NPR: Scientists Aim To Pull Peer Review Out Of The 17th Century. “The technology that drives science forward is forever accelerating, but the same can’t be said for science communication. The basic process still holds many vestiges from its early days — that is the 17th century. Some scientists are pressing to change that critical part of the scientific enterprise.”

Times Higher Education: Publisher drops plan to charge extra for old papers after outcry

Times Higher Education: Publisher drops plan to charge extra for old papers after outcry. “Publisher Taylor & Francis has dropped plans to charge extra for access to older research papers online, after more than 110 universities signed a letter of protest. The latest renewal of UK universities’ deal with Taylor & Francis, which was agreed in principle at the end of January but is yet to be signed, for the first time covered papers published only in the past 20 years.” It gets worse. Read the whole article.

The “phantom reference:” How a made-up article got almost 400 citations (Retraction Watch)

Retraction Watch: The “phantom reference:” How a made-up article got almost 400 citations. “Pieter Kroonenberg, an emeritus professor of statistics at Leiden University in The Netherlands, was puzzled when he tried to locate a paper about academic writing and discovered the article didn’t exist. In fact, the journal—Journal of Science Communications—also didn’t exist. Perhaps Kroonenberg’s most bizarre discovery was that this made-up paper, ‘The art of writing a scientific article,’ had somehow been cited almost 400 times, according to Clarivate Analytics’ Web of Science.”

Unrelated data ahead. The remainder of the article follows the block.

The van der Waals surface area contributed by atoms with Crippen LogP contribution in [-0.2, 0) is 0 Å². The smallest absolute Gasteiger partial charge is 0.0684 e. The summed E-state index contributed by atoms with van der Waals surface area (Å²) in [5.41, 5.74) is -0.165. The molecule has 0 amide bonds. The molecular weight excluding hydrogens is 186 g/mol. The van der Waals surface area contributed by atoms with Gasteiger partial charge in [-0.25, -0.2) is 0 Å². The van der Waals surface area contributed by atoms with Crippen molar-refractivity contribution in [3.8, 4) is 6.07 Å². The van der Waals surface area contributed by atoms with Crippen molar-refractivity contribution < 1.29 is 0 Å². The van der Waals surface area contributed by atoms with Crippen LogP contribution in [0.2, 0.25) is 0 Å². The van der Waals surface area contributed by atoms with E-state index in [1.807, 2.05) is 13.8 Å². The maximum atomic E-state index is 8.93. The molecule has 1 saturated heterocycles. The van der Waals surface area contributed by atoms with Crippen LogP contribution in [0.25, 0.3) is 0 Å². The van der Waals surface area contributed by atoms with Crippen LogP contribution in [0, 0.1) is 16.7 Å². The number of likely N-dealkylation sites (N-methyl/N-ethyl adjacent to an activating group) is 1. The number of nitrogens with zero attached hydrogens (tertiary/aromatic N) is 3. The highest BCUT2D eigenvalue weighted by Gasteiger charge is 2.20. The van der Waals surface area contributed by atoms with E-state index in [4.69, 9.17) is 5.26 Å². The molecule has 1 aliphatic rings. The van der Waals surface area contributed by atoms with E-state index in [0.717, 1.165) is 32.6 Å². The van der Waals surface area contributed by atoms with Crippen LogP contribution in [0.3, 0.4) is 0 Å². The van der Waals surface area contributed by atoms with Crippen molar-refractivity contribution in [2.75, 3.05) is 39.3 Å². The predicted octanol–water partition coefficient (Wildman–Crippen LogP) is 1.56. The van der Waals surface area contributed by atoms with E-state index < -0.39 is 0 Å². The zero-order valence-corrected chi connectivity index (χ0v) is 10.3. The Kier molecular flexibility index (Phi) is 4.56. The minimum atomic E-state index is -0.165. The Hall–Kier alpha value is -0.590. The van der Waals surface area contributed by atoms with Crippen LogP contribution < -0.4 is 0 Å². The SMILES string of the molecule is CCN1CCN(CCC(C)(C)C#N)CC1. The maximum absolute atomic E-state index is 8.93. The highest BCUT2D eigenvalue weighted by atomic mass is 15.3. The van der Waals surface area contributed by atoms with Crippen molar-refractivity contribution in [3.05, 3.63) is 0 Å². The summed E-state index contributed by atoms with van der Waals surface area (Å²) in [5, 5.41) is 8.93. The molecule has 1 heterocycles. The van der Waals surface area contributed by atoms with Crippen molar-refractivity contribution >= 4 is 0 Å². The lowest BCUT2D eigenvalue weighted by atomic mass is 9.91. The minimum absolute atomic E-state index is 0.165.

New York Times: Many Academics Are Eager to Publish in Worthless Journals

New York Times: Many Academics Are Eager to Publish in Worthless Journals. “Call it a classic case of supply meeting demand. Universities, colleges, even community colleges insist that faculty publish scholarly research, and the more papers the better. Academics and the schools they teach at rely on these publications to bolster their reputations, and with an oversupply of Ph.D.’s vying for jobs, careers hang in the balance.”

Science Magazine: German researchers resign from Elsevier journals in push for nationwide open access

Science Magazine: German researchers resign from Elsevier journals in push for nationwide open access. “Five leading German scientists have resigned from their editorial positions at journals published by Elsevier, the latest step in a battle over open-access and subscription policies between the Dutch publishing giant and a consortium of German libraries, universities, and research institutes. The researchers want Elsevier to accept a new payment model that would make all papers authored by Germany-based researchers open access. The five are only the first of many ready to step down, warn leaders of the consortium, called Projekt DEAL.”

Nature: Wikipedia shapes language in science papers

Nature: Wikipedia shapes language in science papers. “Wikipedia is one of the world’s most popular websites, but scientists rarely cite it in their papers. Despite this, the online encyclopedia seems to be shaping the language that researchers use in papers, according to an experiment showing that words and phrases in recently published Wikipedia articles subsequently appeared more frequently in scientific papers.”